Tuesday, November 29, 2011

Aplying Domain Driven Design

One of the common mistakes in constructing software that is sub-par with requirements is the lack of understanding of the domain in which it is to be operated. This fallout or mis-communication is perpetrated evidently by usage of different types of languages between the developers and domain experts (abstracted for the sake of simplicity) Evaluation of failures have enabled us to realize that underestimation of domain can lead into perils in project understanding. One of popular example occurs when you try to apply simple CRUD generators into, say something like medical instrumentation. Your productivity falls and you end up hitting a wall. This is evident as the technology is just the enabler, and not the end to means. I have learnt this the hard way in one of my recent project where over engineering and legacy code forced us to create entity framework configuration files via a self-created generator instead of the inbuilt edmx designer - an example of relying on reverse engineering over traditional process.

However, many software solutions which are designed with their domain in mind are essentially an object-oriented model expressed in terms of their domain, at its core. The domain, rather than data-oriented entities constitute this and it compasses the domain wisdom (logic, data, rules, terminology) expressed in simple and utilizable manner. One of the tangible benefits of utilizing this approach is that this increases the longevity of code as domain outlives its implementation. Moreover, this can be modularized into reusable components and mashed-up as the needs arise.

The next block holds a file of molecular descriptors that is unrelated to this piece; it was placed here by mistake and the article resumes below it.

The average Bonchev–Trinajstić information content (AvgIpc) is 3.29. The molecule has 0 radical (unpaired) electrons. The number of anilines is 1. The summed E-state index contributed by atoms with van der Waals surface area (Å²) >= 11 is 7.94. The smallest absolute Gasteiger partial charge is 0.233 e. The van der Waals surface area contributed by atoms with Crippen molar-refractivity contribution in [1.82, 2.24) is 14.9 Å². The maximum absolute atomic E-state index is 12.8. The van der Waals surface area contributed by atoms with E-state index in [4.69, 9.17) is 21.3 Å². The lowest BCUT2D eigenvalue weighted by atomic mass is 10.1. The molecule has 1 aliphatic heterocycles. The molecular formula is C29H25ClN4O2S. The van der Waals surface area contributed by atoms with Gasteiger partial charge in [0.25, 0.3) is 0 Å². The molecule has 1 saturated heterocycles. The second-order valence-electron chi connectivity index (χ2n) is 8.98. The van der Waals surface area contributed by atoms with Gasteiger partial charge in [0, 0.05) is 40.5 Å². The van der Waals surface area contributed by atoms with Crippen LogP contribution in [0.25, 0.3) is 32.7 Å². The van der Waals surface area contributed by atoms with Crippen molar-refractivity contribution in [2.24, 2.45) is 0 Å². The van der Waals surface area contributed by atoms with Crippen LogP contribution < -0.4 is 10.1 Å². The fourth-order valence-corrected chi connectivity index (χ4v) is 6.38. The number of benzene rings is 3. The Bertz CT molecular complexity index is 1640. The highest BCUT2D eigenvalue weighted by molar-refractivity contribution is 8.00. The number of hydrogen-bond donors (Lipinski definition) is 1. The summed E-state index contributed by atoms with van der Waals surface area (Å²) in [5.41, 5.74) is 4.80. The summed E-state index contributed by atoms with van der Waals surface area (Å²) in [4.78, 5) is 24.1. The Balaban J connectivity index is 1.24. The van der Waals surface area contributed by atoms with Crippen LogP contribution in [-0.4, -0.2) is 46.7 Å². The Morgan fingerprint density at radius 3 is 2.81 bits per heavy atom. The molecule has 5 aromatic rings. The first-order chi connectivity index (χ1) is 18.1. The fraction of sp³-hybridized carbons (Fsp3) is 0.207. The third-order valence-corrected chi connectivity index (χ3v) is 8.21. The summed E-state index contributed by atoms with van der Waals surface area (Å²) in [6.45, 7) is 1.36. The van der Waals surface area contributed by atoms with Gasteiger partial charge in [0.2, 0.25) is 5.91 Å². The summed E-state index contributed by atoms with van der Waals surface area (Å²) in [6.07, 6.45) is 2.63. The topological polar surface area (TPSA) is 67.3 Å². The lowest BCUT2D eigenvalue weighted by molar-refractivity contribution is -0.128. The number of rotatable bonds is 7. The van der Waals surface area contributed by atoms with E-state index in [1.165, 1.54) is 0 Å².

But to start off with, in existing applications, we can use metadata such as annotations or attributes to 'beautify' our code through using the domain logic without undergoing any unnecessary plumbing in the existing application architecture/stack. Another benefit from using them is that in java or c# multiple inheritance is not possible, but this can exist in the domain.
One thing that most domain-oriented tools tend to do is interface their data/stack through xml, which might be fine for domain experts, but is pain to maintain (think of all the xml documents for business rules and instances).

Thus domain annotations provide a starting point of integrating domain knowledge into our code, making it more reasonable. Other approaches include use of full fledged frameworks like naked objects that are geared for these tasks and like rails, play or asp.net mvc frameworks, can quickly generate abstract applications quickly.

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